Ferrari F154 engine

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F154
Overview
Manufacturer Ferrari
Production 2013–present
Combustion chamber
Configuration 90° V8
Cylinder bore 86.5 mm
Cylinder block alloy Aluminium
Cylinder head alloy Aluminium
Valvetrain DOHC, 32-valve
Combustion
Turbocharger Two twin-scroll parallel turbochargers
Fuel system Gasoline direct injection
Fuel type Petrol
Cooling system Water cooled
Chronology
Predecessor Ferrari/Maserati F136 V8 engine

The Ferrari F154 is a family of modular twin-turbocharged, direct injected V8 petrol engines designed and produced by Ferrari since 2013. It is a replacement for the naturally aspirated Ferrari/Maserati F136 V8 family on both Maserati and Ferrari cars. They are the first turbocharged Ferrari road engines since the 1987 2.9-litre F120A V8 of the Ferrari F40.[1]

Description

The F154 V8 engines have a 90° angle between the cylinder banks, aluminium block and heads. The forced induction system uses two parallel twin-scroll water-cooled turbochargers supplied by IHI[1] and two air-to-air intercoolers. The valvetrain consists of 32 valves actuated through roller finger followers by two overhead camshafts per bank; the timing chain is located on the flywheel side. All versions feature gasoline direct injection and continuously variable valve timing on both intake and exhaust side.

The Ferrari version of the engine has a flat plane crankshaft and dry sump lubrication. In order to obtain equal length pipes, the exhaust manifolds are manufactured from multiple welded cast steel pieces; the turbocharger housing uses a similar three-piece construction.[1]

The Maserati version has a crossplane crankshaft and wet sump lubrication. Turbine housings and exhaust manifolds are integrated in a single piece. On the Quattroporte, the engine has an overboost function which raises maximum torque from 650 N·m (479 lbf·ft) between 2000 and 4000 rpm to 710 N·m (524 lbf·ft) between 2250 and 3500 rpm.[2]

Applications

Ferrari

Eng. code Displacement
Bore x stroke
Years Usage Peak power Peak torque
F154 BB[3][1] 3,855 cc (235 cu in)
86.5 x 82.0 mm
2014–present Ferrari California T 560 PS (412 kW; 552 hp) at 7500 rpm[4] 755 N·m (557 lbf·ft) at 4750 rpm[4]
F154 CB[5] 3,902 cc (238 cu in)
86.5 x 83.0 mm[6]
2015–present Ferrari 488 GTB 670 PS (493 kW; 661 hp) at 8000 rpm[7] 760 N·m (561 lbf·ft) at 3000 rpm[7]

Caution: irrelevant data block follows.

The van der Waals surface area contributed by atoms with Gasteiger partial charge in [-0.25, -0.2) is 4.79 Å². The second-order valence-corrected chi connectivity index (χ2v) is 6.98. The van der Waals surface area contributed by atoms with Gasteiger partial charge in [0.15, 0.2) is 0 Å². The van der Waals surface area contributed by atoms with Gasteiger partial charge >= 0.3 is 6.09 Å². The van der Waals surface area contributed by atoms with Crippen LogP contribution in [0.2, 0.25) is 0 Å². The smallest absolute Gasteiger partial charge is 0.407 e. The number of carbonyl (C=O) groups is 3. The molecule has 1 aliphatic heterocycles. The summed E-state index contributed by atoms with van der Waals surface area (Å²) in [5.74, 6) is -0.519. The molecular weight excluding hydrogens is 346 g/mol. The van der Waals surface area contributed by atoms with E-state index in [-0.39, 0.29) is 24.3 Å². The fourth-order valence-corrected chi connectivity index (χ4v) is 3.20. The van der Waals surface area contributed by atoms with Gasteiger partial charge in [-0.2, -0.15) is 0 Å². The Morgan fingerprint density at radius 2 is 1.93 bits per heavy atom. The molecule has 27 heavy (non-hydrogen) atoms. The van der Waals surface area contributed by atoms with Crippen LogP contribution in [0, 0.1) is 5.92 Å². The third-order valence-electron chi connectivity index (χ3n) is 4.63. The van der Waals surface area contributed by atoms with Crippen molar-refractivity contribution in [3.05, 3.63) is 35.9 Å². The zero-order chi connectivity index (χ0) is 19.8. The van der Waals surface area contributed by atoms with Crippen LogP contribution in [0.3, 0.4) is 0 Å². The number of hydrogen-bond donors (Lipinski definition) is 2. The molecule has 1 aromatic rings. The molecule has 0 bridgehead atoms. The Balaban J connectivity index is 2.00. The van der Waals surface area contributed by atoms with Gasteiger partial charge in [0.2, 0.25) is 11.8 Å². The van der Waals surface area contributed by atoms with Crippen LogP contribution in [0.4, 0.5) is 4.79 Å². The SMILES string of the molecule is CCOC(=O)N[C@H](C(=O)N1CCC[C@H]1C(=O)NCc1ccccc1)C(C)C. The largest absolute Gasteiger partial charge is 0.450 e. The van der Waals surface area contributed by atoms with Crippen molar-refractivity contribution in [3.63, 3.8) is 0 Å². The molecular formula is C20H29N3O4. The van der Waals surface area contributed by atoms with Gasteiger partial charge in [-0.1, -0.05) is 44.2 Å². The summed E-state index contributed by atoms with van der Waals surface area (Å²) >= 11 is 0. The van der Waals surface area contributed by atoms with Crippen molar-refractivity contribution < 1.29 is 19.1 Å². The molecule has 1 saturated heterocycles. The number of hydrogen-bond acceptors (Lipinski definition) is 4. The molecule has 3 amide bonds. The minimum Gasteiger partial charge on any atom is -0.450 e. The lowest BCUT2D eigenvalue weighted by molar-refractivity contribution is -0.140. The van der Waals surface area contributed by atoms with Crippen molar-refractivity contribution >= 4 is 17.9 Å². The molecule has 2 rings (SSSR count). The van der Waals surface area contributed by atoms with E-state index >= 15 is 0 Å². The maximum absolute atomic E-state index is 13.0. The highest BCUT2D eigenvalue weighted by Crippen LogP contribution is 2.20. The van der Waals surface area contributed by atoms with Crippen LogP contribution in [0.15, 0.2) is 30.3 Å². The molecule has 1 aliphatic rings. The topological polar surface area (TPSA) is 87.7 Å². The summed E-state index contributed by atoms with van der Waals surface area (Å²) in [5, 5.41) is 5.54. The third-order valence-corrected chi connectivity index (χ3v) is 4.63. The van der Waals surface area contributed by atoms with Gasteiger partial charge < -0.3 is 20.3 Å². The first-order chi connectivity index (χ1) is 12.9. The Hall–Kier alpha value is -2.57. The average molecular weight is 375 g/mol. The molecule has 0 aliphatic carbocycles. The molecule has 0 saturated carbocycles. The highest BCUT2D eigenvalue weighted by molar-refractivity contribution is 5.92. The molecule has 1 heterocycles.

Maserati

Eng. code Displacement
Bore x stroke
Years Usage Peak power Peak torque
F154 A 3,797 cc (232 cu in)
86.5 x 80.8 mm
2013–present Maserati Quattroporte GTS 530 PS (390 kW; 523 hp) at 6800 rpm[2] 650 N·m (479 lbf·ft) from 2000 to 4000 rpm
710 N·m (524 lbf·ft) on overboost between 2250 and 3500 rpm[2]

A Maserati version with over 560 PS (412 kW; 552 hp) is expected by 2018.[8]

See also

References

  1. 1.0 1.1 1.2 1.3 Slavnich, Dean (June 2014). "California boosting" (electronic article). Engine Technology International: 4–7. Retrieved 2 February 2015.<templatestyles src="Module:Citation/CS1/styles.css"></templatestyles>
  2. 2.0 2.1 2.2 Baroni, Lorenzo (25 January 2013). "Maserati Quattroporte 2013: test drive, motore e caratteristiche". autoblog.it (in italiano). Retrieved 2 February 2015.<templatestyles src="Module:Citation/CS1/styles.css"></templatestyles>
  3. "Application for Certification, Part 1, 2015 Model Year" (pdf). epa.gov. p. 17. Retrieved 25 November 2014.<templatestyles src="Module:Citation/CS1/styles.css"></templatestyles>
  4. 4.0 4.1 Korzeniewski, Jeremy (12 February 2014). "Ferrari California T is a topless turbo turismo". autoblog.com. Retrieved 2 February 2015.<templatestyles src="Module:Citation/CS1/styles.css"></templatestyles>
  5. Slavnich, Dean (June 2015). "Taking charge" (electronic article). Engine Technology International: 4–7. Retrieved 26 May 2015.<templatestyles src="Module:Citation/CS1/styles.css"></templatestyles>
  6. "The Ferrari 488GTB: record-breaking, beyond-the-limits performance". 488gtb.ferrari.com. Retrieved 5 March 2015.<templatestyles src="Module:Citation/CS1/styles.css"></templatestyles>
  7. 7.0 7.1 Padeanu, Adrian (3 February 2015). "Ferrari 488 GTB revealed with twin-turbo V8 engine". worldcarfans.com. Retrieved 3 February 2015.<templatestyles src="Module:Citation/CS1/styles.css"></templatestyles>
  8. "FCA 5 year plan" (PDF).<templatestyles src="Module:Citation/CS1/styles.css"></templatestyles>